Michael K. Williams, Titan Of Television Dead At 54

The man who played Omar on The Wire was found dead in his apartment on September 6, 2021.
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Michael K. Williams
Image Source: Pitchfork

It is with great sadness that we must report the death of legendary actor Michael K. Williams. One of the premier black actors of the 21st century, Williams's credits include The SopranosThe WireBoardwalk EmpireInherent Vice, and Lovecraft Country

Actor Michael K. Williams, best known for his role as Omar on The Wire was found deceased in his home on September 6th, 2021. He is survived by his one son.

Williams was renowned for his vulnerable and gritty portrayals of gangsters, especially for HBO. His role as Omar Little on The Wire, which he started in 2002, was the first portrayal of a multifaceted LGBTQ character in the crime genre of television. 

Williams used his experience growing up in the Vanderveer Projects of Flatbush, Brooklyn to give Omar Little the necessary toughness and realism required for a gangster role. His deep connection to the role was evident, and he spoke openly about this. 

Of the violent, yet unabashed gangster he portrayed on The Wire, Michael K. Williams said, "Omar is this dark-skinned outspoken man in the hood who didn't care what anyone thought of him. He is everything I wished I could be."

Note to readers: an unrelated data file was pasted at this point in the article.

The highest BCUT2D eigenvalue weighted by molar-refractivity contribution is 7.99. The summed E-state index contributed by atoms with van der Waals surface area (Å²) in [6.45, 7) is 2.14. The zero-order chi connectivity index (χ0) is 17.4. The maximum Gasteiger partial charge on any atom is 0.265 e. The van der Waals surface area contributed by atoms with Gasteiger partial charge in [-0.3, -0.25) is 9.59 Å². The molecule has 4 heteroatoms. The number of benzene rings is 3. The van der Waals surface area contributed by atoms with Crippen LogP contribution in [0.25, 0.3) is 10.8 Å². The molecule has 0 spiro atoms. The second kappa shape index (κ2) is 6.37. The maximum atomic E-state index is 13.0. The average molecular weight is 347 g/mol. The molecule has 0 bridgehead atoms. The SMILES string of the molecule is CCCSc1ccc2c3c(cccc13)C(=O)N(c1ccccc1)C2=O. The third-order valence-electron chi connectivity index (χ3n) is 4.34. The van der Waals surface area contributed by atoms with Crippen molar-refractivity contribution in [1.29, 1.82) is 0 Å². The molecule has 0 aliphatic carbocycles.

Michael K. Williams on The Wire
Image Source: Daily Star

In The Beginning

Michael K. Williams struggled as a youth, living in poverty in Brooklyn. His first real job was as a temp for Pfizer Pharmaceuticals, but he soon left school and quit his job. Williams was deeply inspired by Janet Jackson's fourth studio album, Rhythm Nation 1814, as he decided to pursue a career as a dancer.

After a rough period of intermittent homelessness, he struck success by landing jobs as a backup dancer with George Michael and Madonna. These contacts helped him greatly in his career.

Although Williams' initial interest tended towards choreography, he soon found the increased opportunity as an actor. In 1996, he starred alongside rapper Tupac Shakur in Bullet. This foot-in-the-door allowed him to gather additional roles as a thug-type character in rap music videos. Shakur, a legendary actor in his own right, reportedly chose Williams for this role after seeing his picture in a stack of polaroids.